The best of EcoWatch, right in your inbox. Sign up for our email newsletter!
ExxonMobil’s Climate Disinformation Campaign Is Still Alive and Well
By Elliott Negin
"I want to use this opportunity to be 100 percent clear about where we stand on climate change," she wrote. "We believe the risk of climate change is real and we are committed to being part of the solution."
So why is the company still a part of—in fact, a major part of—the problem?
An exchange between Oklahoma Sen. James Inhofe and U.S. Environmental Protection Agency (EPA) Administrator Scott Pruitt during a recent oversight hearing is a case in point, providing a window into how ExxonMobil's undue influence continues to block climate action.
During the Jan. 30 hearing, which was held by the Senate Environment and Public Works (EPW) Committee, Sen. Cory Booker inadvertently provoked Inhofe by raising the issue of environmental justice. The New Jersey Democrat cited the threat climate change-induced flooding poses to three dozen Superfund sites in his state and asked Pruitt if he was "taking into account the environmental burdens disproportionately impacting communities of color, indigenous communities and low-income communities."
Inhofe seized the opportunity to contradict Booker, claiming that minority and low-income communities are disproportionately harmed by environmental protections, specifically citing the Obama administration's Clean Power Plan, which would have dramatically reduced carbon emissions from coal-fired power plants if Pruitt hadn't repealed it.
Booker, Inhofe said, was implying that Pruitt was trying to "punish" vulnerable Americans. "I wanted to just remind you," Inhofe told the committee, "that we had a guy I remember so well, Harry Alford. He was the president of the National Black Chamber of Commerce. He provided some of the most powerful testimony that I have ever heard when it comes to the effects of the Clean Power Plan and some of the other regulations … on black and Hispanic poverty, including job losses and increased energy costs.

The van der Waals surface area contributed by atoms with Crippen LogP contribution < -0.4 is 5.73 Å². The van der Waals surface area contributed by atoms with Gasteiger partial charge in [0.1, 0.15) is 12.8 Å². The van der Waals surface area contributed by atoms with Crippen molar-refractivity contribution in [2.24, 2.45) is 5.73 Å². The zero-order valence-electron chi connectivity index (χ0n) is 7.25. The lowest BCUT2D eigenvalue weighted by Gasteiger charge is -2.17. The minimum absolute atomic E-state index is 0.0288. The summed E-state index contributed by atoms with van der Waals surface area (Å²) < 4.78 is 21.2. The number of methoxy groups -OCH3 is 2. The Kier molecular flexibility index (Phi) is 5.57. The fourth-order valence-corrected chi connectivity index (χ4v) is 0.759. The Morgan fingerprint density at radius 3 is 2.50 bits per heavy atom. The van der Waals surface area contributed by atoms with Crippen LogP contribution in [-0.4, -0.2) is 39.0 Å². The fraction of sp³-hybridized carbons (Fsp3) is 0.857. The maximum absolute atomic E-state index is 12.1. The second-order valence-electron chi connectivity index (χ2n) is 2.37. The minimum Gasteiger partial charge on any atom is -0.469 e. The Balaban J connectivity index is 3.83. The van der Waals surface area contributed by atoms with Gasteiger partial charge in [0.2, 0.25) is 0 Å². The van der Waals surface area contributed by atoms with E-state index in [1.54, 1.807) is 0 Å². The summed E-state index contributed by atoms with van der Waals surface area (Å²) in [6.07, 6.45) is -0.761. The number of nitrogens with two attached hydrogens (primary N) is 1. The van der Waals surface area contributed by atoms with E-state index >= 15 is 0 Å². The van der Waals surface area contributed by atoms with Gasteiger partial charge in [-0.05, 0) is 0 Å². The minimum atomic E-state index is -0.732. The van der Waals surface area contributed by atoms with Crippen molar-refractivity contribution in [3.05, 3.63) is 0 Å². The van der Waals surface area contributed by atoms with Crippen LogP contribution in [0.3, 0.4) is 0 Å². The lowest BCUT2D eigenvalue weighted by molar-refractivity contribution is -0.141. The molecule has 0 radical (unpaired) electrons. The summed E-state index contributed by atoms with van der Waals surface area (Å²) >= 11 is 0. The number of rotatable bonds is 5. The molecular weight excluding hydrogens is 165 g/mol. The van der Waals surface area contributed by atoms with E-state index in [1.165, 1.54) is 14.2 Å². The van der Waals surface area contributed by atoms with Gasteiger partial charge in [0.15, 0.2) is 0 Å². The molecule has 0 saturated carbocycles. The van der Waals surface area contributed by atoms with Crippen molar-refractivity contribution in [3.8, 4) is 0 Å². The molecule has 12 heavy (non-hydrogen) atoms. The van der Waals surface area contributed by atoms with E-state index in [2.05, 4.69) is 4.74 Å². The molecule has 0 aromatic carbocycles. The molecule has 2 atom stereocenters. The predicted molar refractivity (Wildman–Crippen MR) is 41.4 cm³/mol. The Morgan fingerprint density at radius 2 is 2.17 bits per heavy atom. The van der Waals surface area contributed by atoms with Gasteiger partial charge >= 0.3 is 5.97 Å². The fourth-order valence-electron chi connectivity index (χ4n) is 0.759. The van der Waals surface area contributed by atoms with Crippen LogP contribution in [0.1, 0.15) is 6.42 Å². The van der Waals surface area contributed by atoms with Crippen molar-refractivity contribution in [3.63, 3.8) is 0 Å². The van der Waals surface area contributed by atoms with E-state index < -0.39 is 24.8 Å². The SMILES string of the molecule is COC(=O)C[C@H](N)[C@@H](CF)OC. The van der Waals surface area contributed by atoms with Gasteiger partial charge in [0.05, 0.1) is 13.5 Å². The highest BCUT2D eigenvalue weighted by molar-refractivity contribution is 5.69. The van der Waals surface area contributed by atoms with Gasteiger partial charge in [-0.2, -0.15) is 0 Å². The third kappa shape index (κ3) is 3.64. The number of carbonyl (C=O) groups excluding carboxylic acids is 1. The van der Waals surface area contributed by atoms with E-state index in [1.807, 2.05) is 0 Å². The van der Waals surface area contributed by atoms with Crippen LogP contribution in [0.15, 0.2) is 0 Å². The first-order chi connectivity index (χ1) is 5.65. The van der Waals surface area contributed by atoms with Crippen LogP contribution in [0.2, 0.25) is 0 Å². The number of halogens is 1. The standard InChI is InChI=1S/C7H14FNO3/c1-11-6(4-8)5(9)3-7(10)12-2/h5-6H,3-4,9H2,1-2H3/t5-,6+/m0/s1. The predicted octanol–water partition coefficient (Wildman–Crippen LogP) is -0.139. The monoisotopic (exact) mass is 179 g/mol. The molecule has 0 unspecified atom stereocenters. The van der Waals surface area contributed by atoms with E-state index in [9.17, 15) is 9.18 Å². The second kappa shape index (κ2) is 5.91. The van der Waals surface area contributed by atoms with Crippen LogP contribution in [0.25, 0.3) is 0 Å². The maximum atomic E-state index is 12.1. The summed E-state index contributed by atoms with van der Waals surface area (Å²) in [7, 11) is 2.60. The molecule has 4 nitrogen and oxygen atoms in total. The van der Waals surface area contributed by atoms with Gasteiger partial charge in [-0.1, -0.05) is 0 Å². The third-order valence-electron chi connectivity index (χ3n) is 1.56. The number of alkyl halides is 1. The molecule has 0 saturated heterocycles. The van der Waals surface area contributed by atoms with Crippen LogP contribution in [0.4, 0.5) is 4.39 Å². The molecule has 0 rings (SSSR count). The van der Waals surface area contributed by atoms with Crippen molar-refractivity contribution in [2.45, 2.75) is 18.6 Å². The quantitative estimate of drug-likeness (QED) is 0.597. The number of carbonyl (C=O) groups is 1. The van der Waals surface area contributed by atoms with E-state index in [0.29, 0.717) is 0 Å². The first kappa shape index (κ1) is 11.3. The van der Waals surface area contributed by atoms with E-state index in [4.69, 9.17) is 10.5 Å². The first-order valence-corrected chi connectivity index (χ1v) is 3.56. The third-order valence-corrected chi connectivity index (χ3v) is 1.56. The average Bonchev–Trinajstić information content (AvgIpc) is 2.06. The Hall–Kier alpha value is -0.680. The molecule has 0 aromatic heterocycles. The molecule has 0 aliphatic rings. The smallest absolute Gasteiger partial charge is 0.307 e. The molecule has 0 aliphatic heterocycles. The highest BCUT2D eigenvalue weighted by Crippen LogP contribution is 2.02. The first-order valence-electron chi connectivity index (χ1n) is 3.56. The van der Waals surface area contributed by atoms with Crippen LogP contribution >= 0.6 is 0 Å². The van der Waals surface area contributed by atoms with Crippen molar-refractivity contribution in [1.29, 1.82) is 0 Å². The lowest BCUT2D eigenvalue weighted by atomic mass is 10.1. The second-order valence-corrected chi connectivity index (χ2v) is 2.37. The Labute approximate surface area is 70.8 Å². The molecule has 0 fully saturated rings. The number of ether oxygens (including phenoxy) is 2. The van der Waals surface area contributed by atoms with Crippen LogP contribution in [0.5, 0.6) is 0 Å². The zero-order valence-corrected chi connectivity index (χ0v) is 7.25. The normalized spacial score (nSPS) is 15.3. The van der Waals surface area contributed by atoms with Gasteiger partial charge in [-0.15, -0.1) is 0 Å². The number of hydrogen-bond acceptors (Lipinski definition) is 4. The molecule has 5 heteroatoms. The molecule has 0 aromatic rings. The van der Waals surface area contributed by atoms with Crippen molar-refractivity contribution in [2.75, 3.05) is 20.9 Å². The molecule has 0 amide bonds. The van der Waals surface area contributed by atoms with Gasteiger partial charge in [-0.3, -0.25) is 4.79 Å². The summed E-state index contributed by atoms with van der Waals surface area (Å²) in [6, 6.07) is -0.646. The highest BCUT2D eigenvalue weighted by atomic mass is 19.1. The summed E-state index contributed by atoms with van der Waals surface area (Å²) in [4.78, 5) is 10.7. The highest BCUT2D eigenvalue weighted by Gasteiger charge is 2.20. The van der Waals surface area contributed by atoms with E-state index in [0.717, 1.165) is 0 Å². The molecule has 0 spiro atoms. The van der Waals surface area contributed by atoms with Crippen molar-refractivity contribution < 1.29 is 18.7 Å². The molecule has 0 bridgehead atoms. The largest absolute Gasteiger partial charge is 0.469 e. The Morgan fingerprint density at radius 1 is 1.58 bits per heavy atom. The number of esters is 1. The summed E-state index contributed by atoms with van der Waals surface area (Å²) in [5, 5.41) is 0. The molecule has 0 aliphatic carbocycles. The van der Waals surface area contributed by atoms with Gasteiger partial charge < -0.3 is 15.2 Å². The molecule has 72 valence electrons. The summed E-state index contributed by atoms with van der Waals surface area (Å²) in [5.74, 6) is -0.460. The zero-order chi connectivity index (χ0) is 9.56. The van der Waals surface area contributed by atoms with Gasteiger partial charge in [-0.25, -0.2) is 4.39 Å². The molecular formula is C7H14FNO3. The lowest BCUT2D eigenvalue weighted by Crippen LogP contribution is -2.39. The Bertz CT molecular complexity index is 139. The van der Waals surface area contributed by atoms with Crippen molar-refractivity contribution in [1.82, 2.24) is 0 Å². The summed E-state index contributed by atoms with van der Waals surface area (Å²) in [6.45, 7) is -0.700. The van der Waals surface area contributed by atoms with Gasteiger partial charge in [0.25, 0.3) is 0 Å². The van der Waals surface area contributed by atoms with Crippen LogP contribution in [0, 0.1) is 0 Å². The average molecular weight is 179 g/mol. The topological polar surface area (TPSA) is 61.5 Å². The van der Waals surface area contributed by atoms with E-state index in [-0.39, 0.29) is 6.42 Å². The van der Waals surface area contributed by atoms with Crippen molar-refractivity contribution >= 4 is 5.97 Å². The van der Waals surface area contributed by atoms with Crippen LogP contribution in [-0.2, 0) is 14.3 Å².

"[Alford] was very emphatic as to who was paying the price on these," the Oklahoma Republican continued, "and I think sometimes that the previous administration forgot that there are already people out there who are paying all they can pay just to try to eat and keep their house warm."
ExxonMobil's Echo Chamber
Inhofe's source for his assertion? A discredited, ExxonMobil-funded study by an Exxon-funded advocacy group that was based on discredited studies by other ExxonMobil-funded organizations.
Inhofe rested his argument on previous congressional testimony by Harry Alford, president of the National Black Chamber of Commerce (NBCC), a shoestring, mom-and-pop operation that is unapologetic about taking fossil fuel industry money. "Of course we do and it is only natural," Alford wrote on NBCC's website. "The legacy of Blacks in this nation has been tied to the miraculous history of fossil fuel…. [F]ossil fuels have been our economic friend."
One of NBCC's closest economic friends is ExxonMobil, which has donated more than $1.14 million to the group since 2001.
What did the company get for that money?
In 2015, NBCC commissioned a report that claimed the Clean Power Plan would "inflict severe and disproportionate economic burdens on poor families, especially minorities."
How did NBCC arrive at its upside-down assessment? The Union of Concerned Scientists took a close look at the report and found it was based on several flawed fossil fuel industry-friendly studies. Two of those bogus studies were produced by ExxonMobil grantees: the Heritage Foundation, which received $340,000 from ExxonMobil between 2007 and 2013, and the U.S. Chamber of Commerce, which received $3 million between 2014 and 2016.
The Chamber study, which came out just days before the EPA released a draft of the Clean Power Plan, was debunked not only by the EPA, but also by PolitiFact.com and The Washington Post. Among its many faults, the Chamber study—which was co-sponsored by the American Petroleum Institute—wildly inflated the cost of the plan and failed to consider the benefits of cutting carbon emissions.
ExxonMobil Spreads its Money Around
But there's more than just the fact that ExxonMobil financed deliberately flawed studies to try to derail the Clean Power Plan. The company also is a major supporter of a number of Senate EPW Committee members, including Inhofe, who are adamant climate science deniers.